Load/store unit 50 provides an interface between execute units 48 and data cache 44. Load and store memory operations are performed by load/store unit 50 to data cache 44. Additionally, memory dependencies between load and store memory operations are detected and handled by load/store unit 50.

Execute units 48 and load/store unit 50 may include one or more reservation stations for storing instructions whose operands have not yet been provided. An instruction is selected from those stored in the reservation stations for execution if: (1) the operands of the instruction have been provided, and (2) the instructions which are prior to the instruction being selected have not yet received operands. It is noted that a centralized reservation station may be included instead of separate reservations stations. The centralized reservation station is coupled between instruction decode unit 46, execute units 48, and load/store unit 50. Such an embodiment may perform the dispatch function within the centralized reservation station.

Microprocessor 12A supports out of order execution, and employs reorder buffer 52 for storing execution results of speculatively executed instructions and storing these results into register file 54 in program order, for performing dependency checking and register renaming, and for providing for mispredicted branch and exception recovery. When an instruction is decoded by instruction decode unit 46, requests for register operands are conveyed to reorder buffer 52 and register file 54. In response to the register operand requests, one of three values is transferred to the execute unit 48 and/or load/store unit 50 which receives the instruction: (1) the value stored in reorder buffer 52, if the value has been speculatively generated; (2) a tag identifying a location within reorder buffer 52 which will store the result, if the value has not been speculatively generated; or (3) the value stored in the register within register file 54, if no instructions within reorder buffer 52 modify the register. Additionally, a storage location within reorder buffer 52 is allocated for storing the results of the instruction being decoded by instruction decode unit 46. The storage location is identified by a tag, which is conveyed to the unit receiving the instruction. It is noted that, if more than one reorder buffer storage location is allocated for storing results corresponding to a particular register, the value or tag corresponding to the last result in program order is conveyed in response to a register operand request for that particular register.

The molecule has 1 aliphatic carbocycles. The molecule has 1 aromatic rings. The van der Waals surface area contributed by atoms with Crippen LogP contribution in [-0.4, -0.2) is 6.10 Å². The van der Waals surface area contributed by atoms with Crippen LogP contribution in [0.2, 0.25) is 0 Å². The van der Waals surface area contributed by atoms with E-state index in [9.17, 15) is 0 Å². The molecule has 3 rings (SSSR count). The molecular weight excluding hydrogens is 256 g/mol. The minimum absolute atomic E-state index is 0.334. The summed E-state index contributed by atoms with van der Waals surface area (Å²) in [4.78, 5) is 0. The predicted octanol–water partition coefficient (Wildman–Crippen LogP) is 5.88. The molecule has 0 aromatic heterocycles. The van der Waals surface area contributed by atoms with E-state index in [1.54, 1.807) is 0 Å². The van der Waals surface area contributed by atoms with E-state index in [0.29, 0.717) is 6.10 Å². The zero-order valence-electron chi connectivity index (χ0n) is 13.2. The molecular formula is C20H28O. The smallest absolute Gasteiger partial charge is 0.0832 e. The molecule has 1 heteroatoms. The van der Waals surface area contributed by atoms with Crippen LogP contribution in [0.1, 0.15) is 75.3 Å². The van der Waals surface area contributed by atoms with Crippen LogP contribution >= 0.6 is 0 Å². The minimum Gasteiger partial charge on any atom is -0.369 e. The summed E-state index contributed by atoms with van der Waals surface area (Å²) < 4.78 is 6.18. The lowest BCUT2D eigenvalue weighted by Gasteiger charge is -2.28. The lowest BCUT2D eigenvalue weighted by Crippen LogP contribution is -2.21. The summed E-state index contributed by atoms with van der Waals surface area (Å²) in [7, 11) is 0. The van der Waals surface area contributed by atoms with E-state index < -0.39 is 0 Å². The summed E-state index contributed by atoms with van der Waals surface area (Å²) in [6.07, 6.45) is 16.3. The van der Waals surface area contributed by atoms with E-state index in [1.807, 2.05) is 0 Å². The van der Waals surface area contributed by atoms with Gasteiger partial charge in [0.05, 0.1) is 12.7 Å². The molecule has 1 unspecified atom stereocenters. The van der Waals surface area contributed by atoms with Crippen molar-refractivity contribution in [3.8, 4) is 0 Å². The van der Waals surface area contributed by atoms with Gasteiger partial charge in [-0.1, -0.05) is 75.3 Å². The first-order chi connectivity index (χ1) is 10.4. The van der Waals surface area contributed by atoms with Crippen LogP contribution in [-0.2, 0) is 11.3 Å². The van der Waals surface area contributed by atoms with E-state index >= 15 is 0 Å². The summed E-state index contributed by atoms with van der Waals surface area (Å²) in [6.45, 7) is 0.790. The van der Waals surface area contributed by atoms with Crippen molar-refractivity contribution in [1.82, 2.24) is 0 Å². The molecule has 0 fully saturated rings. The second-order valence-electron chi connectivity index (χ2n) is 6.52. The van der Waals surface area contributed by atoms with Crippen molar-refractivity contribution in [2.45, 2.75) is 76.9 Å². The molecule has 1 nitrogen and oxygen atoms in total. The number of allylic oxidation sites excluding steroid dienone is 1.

When execute units 48 or load/store unit 50 execute an instruction, the tag assigned to the instruction by reorder buffer 52 is conveyed upon result bus 58 along with the result of the instruction. Reorder buffer 52 stores the result in the indicated storage location. Additionally, execute units 48 and load/store unit 50 compare the tags conveyed upon result bus 58 with tags of operands for instructions stored therein. If a match occurs, the unit captures the result from result bus 58 and stores it with the corresponding instruction. In this manner, an instruction may receive the operands it is intended to operate upon. Capturing results from result bus 58 for use by instructions is referred to as "result forwarding".